Welcome to our annual “Tips Issue,” where we provide as many tips on as many cannabis cultivation topics as possible. December is a busy month for everyone, so the tips format presents content in bite-sized bits for quick reading. The issue also contains practical information to help usher you into the new year successfully.
This is also our 31st print issue. The industry has transformed significantly since our 2014 launch. When I co-founded Cannabis Business Times (as a website and e-newsletter), Colorado was about to rollout its adult-use market—the first U.S. state to do so. I covered the ups, downs, criticisms and success stories as the country watched The Centennial State closely.
I followed Oregon’s Measure 91, Washington state’s i502 and Alaska’s Measure 2, through their passages in the November 2014 elections—making Oregon, Washington and Alaska the second, third and fourth states (not necessarily in that order) to legalize and regulate marijuana. These states were pioneers. The paths they forged taught others both what to do and what not to do.
Today, more than 30 states—60 percent of the U.S.—have legal medical programs of some kind. Ten states and Washington D.C. have ended cannabis prohibition within their borders: nine states have legalized and regulated adult-use (Colorado, Washington state, Oregon, Alaska, Maine, Massachusetts, California, Nevada and Michigan), while Vermont and the District have legalized it without a regulated market. And 22 states have decriminalized or removed the threat of incarceration for possession of small amounts of marijuana.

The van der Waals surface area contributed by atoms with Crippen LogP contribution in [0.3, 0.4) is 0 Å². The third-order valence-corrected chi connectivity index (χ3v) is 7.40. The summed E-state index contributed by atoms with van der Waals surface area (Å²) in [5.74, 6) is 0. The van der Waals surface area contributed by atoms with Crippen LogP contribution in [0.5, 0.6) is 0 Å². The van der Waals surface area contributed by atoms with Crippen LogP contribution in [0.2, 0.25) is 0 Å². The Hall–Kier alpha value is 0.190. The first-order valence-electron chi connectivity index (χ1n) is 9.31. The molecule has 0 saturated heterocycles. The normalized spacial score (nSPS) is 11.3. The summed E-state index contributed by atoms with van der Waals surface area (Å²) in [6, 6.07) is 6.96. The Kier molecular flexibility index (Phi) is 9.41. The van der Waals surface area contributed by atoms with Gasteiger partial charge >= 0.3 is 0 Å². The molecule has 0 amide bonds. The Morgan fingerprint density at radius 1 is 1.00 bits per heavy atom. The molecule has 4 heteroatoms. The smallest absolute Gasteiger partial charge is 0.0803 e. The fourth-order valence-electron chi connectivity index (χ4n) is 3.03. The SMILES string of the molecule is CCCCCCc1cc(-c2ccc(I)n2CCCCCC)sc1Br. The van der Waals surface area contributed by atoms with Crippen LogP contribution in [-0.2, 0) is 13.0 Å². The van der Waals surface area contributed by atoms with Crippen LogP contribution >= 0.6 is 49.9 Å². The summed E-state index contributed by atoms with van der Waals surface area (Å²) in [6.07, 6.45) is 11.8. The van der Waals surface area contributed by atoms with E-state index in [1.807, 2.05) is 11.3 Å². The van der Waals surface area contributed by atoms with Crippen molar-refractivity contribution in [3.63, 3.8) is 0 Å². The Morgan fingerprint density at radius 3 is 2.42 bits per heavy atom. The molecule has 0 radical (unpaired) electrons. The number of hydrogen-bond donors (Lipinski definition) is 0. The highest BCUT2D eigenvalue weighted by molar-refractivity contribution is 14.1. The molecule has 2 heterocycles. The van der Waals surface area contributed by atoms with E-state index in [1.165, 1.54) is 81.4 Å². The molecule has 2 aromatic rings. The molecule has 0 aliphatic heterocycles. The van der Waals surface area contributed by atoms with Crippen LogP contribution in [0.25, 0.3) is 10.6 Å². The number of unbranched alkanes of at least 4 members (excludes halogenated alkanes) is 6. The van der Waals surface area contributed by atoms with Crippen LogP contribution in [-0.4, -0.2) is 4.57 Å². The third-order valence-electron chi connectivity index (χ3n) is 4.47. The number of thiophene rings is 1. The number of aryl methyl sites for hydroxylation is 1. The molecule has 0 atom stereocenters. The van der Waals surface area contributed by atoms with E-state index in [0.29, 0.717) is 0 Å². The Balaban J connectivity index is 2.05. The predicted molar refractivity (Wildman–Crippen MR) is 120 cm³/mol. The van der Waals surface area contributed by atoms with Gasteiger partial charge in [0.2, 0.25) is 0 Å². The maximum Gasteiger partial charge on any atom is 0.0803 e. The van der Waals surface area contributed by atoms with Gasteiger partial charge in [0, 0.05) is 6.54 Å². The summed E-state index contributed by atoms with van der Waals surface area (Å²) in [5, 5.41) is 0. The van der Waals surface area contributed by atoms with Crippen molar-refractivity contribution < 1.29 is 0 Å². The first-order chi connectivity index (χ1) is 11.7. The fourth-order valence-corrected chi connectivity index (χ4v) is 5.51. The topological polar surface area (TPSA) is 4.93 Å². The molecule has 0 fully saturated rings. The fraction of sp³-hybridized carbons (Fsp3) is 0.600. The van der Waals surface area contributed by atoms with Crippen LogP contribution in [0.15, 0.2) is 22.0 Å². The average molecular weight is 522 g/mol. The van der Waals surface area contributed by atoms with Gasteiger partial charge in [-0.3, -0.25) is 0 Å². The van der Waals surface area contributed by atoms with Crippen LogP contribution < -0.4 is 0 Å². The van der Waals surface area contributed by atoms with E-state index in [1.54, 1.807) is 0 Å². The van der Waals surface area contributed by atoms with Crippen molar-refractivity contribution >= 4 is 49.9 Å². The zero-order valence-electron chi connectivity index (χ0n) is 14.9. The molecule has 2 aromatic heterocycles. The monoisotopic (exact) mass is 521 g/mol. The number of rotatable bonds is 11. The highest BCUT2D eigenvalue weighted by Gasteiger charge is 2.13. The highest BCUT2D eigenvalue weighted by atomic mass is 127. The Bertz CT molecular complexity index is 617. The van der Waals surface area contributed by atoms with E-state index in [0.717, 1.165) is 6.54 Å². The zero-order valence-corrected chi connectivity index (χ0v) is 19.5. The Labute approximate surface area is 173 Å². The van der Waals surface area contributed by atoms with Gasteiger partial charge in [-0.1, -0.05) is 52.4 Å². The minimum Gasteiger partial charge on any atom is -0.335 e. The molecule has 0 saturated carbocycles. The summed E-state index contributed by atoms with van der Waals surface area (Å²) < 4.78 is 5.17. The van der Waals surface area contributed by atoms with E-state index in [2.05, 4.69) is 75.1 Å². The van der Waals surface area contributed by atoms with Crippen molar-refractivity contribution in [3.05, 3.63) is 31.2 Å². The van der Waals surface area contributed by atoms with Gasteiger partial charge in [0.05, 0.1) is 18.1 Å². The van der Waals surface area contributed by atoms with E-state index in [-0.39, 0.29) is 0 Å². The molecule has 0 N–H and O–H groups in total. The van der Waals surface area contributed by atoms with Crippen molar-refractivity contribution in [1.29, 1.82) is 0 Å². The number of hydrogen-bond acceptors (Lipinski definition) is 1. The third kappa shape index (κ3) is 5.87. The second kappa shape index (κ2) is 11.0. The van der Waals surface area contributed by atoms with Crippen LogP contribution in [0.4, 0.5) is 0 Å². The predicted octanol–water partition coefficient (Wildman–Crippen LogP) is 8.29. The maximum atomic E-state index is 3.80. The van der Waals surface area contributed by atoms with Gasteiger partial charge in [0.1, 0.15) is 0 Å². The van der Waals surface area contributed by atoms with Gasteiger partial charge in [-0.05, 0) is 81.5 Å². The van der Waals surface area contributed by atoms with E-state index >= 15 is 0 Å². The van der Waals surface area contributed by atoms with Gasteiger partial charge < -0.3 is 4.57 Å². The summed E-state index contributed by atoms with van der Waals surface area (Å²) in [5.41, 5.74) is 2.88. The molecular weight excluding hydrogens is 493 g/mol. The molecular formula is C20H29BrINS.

Not to mention, Canada legalized marijuana nationwide in October, dealing prohibition perhaps its biggest blow yet.
And we’re moving forward still. On Nov. 26, New Jersey’s legislators advanced an adult-use cannabis legalization bill through the Senate Budget and Appropriations Committee and Assembly Budget Committee, sending it to the full Senate and Assembly floors for full votes. By our next issue, I am hopeful 11 states will have legalized marijuana.
Not everything has been sunshine and roses for cannabis cultivators, though. Among the dozens of obstacles I have seen cannabis cultivators strive to overcome, here are merely a few:
- product shortages and price hikes, followed by price gluts due to market oversaturation;
- banks closing accounts by the masses;
- regulatory flux in a learn-as-you-go marketplace;
- municipal moratoriums and bans;
- exorbitantly high taxes;
- the extensive, ongoing responsibility and cost of compliance that has crippled many; and
- opportunities in global cannabis expansion and challenges in the face of U.S. federal prohibition.
It’s been a wild ride to say the least. Cannabis Business Times’ mission has always been to help you navigate and thrive in this immense and constantly developing landscape of opportunity and chaos.
As we send our 31st issue, our third annual “Tips Issue,” to press, we look toward the year ahead. We are committed to fulfilling our mission, making sense of the chaos and watching the prohibition wall continue to crumble.